EDITOR’S NOTE: The columns of Bill Duncan are being reprinted in The News-Review. Duncan, who died in November 2011, wrote a weekly column for The News-Review and The Capital Press of Salem from 1981 to 2011. Duncan wrote the following column in July 1994.
My wife graduated from journalism school cum laude. That’s only because geography was not one of the required courses on her degree track.
Why I listen to her as a navigator, I will never know.
Once we were visiting in Coos Bay and a man, a complete stranger, told her a shortcut back to Roseburg. She insisted I try that route, rather than taking “the long way” via Highway 42 — a nice wide road with only a few ‘S’ curves.
Her new route was called Coos Bay Wagon Road. Aptly named, except I didn’t have a wagon. It was a logging road that narrowed down to one lane in places and hugged the mountain on one side and a stream on the other. If you drove at speeds of 30 miles an hour, you were reckless.
She thought it was scenic. I thought I had foolishly followed her directions again, knowing full well she gets lost on a city street with a map in her hand.
She accompanied me recently to a conference at Western Oregon University in Monmouth. I have driven there by way of Salem. Admittedly, going back to Roseburg by way of Salem is heading north to go south, but it is a familiar route to 1-5.
“Oh, there’s an easier way,” my wife said, looking at a map. She then preceeded to give me directions to get to Albany on back roads. “You’ll save time and miles,” she promised.
We drove the specified route through Independence, Buena Vista and down a country road only to come to a dead-end and a large sign: Ferry Closed!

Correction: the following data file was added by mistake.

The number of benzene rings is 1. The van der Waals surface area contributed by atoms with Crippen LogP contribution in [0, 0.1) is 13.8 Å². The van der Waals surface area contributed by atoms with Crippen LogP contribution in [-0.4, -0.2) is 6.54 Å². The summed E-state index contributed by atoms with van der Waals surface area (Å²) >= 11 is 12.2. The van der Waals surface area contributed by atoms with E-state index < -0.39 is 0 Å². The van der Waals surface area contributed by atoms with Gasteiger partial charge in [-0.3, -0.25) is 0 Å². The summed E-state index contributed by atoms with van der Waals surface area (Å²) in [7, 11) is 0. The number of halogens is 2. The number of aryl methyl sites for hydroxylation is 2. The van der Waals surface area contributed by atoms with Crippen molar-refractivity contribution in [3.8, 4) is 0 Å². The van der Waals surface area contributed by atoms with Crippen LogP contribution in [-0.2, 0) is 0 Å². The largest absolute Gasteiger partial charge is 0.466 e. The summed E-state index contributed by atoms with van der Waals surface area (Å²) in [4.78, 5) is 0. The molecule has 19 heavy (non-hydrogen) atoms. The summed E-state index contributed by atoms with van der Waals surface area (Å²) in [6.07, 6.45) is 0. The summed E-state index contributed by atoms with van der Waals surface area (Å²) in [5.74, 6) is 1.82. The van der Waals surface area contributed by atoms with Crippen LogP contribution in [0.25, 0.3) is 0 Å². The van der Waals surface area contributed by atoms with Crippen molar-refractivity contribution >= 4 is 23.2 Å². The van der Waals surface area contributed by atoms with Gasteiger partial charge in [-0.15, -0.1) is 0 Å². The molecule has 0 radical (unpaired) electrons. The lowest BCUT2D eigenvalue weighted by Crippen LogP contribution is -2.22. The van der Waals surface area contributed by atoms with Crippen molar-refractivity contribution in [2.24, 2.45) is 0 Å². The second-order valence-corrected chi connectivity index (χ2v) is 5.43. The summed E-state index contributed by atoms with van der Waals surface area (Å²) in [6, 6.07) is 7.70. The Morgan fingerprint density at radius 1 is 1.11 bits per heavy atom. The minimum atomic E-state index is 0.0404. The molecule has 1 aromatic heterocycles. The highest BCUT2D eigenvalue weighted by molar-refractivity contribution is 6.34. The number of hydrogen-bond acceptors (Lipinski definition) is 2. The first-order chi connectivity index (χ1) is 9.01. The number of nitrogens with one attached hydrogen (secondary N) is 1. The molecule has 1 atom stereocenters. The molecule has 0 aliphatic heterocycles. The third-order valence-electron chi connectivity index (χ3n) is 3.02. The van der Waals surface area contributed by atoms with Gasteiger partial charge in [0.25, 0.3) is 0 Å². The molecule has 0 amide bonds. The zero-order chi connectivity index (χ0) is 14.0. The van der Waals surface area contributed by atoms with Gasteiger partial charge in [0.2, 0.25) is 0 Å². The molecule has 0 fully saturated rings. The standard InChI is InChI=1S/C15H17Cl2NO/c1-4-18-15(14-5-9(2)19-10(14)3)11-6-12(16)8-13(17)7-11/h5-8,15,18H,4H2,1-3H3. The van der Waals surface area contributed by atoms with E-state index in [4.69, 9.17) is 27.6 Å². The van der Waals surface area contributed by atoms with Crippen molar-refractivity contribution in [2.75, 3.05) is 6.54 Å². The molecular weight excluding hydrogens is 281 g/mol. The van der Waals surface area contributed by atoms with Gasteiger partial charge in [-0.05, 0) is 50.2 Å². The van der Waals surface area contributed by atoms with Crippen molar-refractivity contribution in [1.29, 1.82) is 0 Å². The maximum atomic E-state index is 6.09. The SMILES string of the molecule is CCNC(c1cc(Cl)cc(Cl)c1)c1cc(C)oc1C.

Ferry? What ferry?
“Back up,” my wife said, “you missed a turn.”
“I’ll say I missed it. It was back there in Independence when I should have turned toward Salem,” I said.
“No,” she argued. “It was the fork in the road.”
Any fool knows taking a fork in the road is dangerous.
At the fork, she spied an arrow “to the freeway” pointing left.
“You see,” she said, “you should have turned here.”
Of course I should have. Actually, I shouldn’t have. I should have taken the familiar route to Salem where I knew 1-5 would be. But I listened to the navigator and turned left. Then following the arrows turned right, then left, then right again, then left again on a roller coaster ride through farm country. Each few miles was another sign promising 1-5 was somewhere out in the distance. Strawberry fields, vineyards, orchards, hops, broccoli, alfalfa — all growing in rich soil alongside windy roads that looked like they’d been laid out by a farmer who climbed aboard a tractor after spending too much time sampling the wares of the vineyards.
Over hill and dale we drove mile after mile following the signs — arrows pointing to a mythical freeway. My wife kept remarking on how beautiful it was, trying of course, to distract the driver and get his mind off the fact that once again he’d taken the shortcut home.
I drive by landmark and there wasn’t a familiar landmark in site until I came around a corner and there it was.
A barn that I have reckoned on for years. It was just a short distance from Interstate 5.
If that barn, I told my wife, has the sign painted on its side with the Biblical reference: “Armor Up For God.” I know where I am now.
When I came face on to the barn some damned farmer had covered up my Biblical landmark with galvanized tin.
I may never find my way back to Salem.